Terrible head injury - is there any hope? (WARNING: GRAPHIC/SAD PHOTOS)


13 Years
Sep 9, 2010
Saint Paul, MN
Last night I woke up to suspicious sounds, and went outside to find a raccoon munching on one of my hens (she was sitting on eggs outside the pen). It looks like it took the skin and some muscle off the back of her head and neck. I don't see any damage to the spinal cord or brain per se, but she's pretty unresponsive. However, she has perked up this morning, and is capable of sitting up by herself and righting herself if she falls over. She responds to touch, but not sound. Her eyes are closed and sunken-looking, even though I can't see any damage to them.

I'm assuming I'm going to have to put her down (ugh), but I have had birds bounce back from really bad injuries before and wanted to check with you all before I do the deed. Anybody ever have a bird come back from something like this? Is it possible that her unresponsiveness is due to shock and not brain damage? Why do her eyes look so weird?

Thanks in advance for your help!

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Poor chicky! If you don't see any damage to the brain/spinal cord, it's entirely possible she is shocky. Keep her warm, hydrated, antibiotic ointment and lots of TLC. She will make her own life/death decision I think. Often times wounds look worse than they actually are, so fingers crossed. Her main problem after shock is going to be infection, best of luck to you, keep us posted, Sue
One of My chickens(when she was just a Baby) was snatched up by a cat and The cat broke her leg. I was able to nurse it back to health and now it is healthy full grown Hen.Alive to this day.I Would try to stich the skin back together(if you know how) and That should start the healing process..I hope this helps!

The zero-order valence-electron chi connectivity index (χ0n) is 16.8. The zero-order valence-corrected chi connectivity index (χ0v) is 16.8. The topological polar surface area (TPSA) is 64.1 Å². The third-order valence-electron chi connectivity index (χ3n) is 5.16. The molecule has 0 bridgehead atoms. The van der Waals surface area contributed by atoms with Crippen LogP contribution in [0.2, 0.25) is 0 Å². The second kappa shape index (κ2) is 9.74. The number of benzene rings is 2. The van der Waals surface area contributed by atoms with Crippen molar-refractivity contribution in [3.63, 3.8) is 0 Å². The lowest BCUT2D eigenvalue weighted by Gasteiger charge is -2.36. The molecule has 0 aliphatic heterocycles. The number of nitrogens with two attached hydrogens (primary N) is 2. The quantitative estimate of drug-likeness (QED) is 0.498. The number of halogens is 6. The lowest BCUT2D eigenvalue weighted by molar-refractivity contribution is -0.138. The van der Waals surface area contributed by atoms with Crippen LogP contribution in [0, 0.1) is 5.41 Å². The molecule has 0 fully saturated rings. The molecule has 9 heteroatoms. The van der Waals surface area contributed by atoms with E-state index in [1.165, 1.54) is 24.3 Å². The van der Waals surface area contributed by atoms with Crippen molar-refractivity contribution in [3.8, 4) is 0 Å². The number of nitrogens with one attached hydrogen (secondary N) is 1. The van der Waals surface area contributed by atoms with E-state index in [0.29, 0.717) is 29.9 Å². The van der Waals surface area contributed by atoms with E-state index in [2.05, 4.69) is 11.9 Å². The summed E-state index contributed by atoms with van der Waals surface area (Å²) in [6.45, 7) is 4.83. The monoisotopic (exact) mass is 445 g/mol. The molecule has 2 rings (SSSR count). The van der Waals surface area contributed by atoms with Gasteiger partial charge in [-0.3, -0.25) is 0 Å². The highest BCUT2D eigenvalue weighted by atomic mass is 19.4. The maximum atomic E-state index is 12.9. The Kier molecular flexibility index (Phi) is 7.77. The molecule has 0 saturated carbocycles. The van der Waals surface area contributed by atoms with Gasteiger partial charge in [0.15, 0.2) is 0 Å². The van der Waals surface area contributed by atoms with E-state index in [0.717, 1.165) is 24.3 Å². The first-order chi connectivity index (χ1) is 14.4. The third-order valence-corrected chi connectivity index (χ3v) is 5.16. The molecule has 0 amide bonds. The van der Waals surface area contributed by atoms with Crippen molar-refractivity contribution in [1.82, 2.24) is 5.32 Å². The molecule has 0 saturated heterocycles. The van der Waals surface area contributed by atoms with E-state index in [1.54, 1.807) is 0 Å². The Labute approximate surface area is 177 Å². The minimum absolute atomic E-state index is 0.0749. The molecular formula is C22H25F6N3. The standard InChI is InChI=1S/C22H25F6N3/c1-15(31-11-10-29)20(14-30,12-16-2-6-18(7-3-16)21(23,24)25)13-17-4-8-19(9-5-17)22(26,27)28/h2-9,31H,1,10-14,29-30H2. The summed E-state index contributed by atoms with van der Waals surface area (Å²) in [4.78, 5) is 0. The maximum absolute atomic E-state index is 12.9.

Thanks for the advice and encouragement! I found another thread about similar injuries - and the hen survived! Simply amazing.

My hen doesn't show interest in drinking when I lower her bead into water, but I have a syringe I can try. However, I'm worried that I'll get liquid into her lungs instead of her stomach. Is there a way to avoid this?
I had a quail receive similar injuries. Nearly identical to yours. I was almost certain I was going to have to put him down out of mercy. It looked awful and he was just lethargic and miserable looking. hated seeing him so miserable and I was not hopeful. My husband persuaded me to give him a day before putting him down to see if he improved. I'm glad he did. With TLC and time, Thor recovered completely. He is happily tending to his hens at this very moment. Don't give up quite yet!
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Not entirely sure!! I suppose it's going to be a drop at a time by syringe, that way she will have time to think about what to do with it - I think you have a long night ahead of you!
Also - because it's a predator bite I wouldn't stitch the skin. You would most likely end up with an abscess under the skin. Keep the wound moist not wet and the skin will slowly re-grow, whether or not she gets feathers back remains to be seen.
I have read on here that penicillin is good for animal bites. Lots of neosporin to the wound too. Isolate her, feed her good protein and hope for the best.
So very sorry to read about your chicken. Get some Betadine a.s.a.p. available at any feed store and most pharmacies. Put Betadine on the wounds generously. If possible use 4x4 or samler gauze pads soaked in Betadine. Or a gauze with a cotton ball soaked with Betadie, put gauze next to skin. Cotton will stick to wound and feathers. Soak it in Betadine for at least an hour. Be generous with it , pour some on if possible. AVOID EYES and NOSTRILS, Infection is going to be the big problem. After Betadien, when area dries apply Neasporin. WARNING Betadine STAINS. ( But the chicken won't care.) Hydration very important, use syringe if necessary, open beak and gently spirit. If head is tipped back it will go down the right place. A nice mash of corn meal and (Quaker) oats with some olive oil , cooked as thick as possible with out it sticking to the pan, (The olive oil will help.) might be tastey and good for her. Sounds a little crazy but some Gator Aid or any good sport drink (no caffeine) will help. Hydration very important ~ far more so than food. Best wishes, good luck ! Keep us posted !
When you bandage her, use sterile gauze. Get some sterile saline solution to moisten a pad and apply that to the wound (you can buy sterile saline contact lens solution-make sure it is nothing but sailine-no protein removers or anything like that). Put a dry pad over the moist pad and then wrap it with vet wrap any way you can so that she can still breathe and drink/feed.
This is similar to how burns are treated which are large areas of damaged/removed skin.
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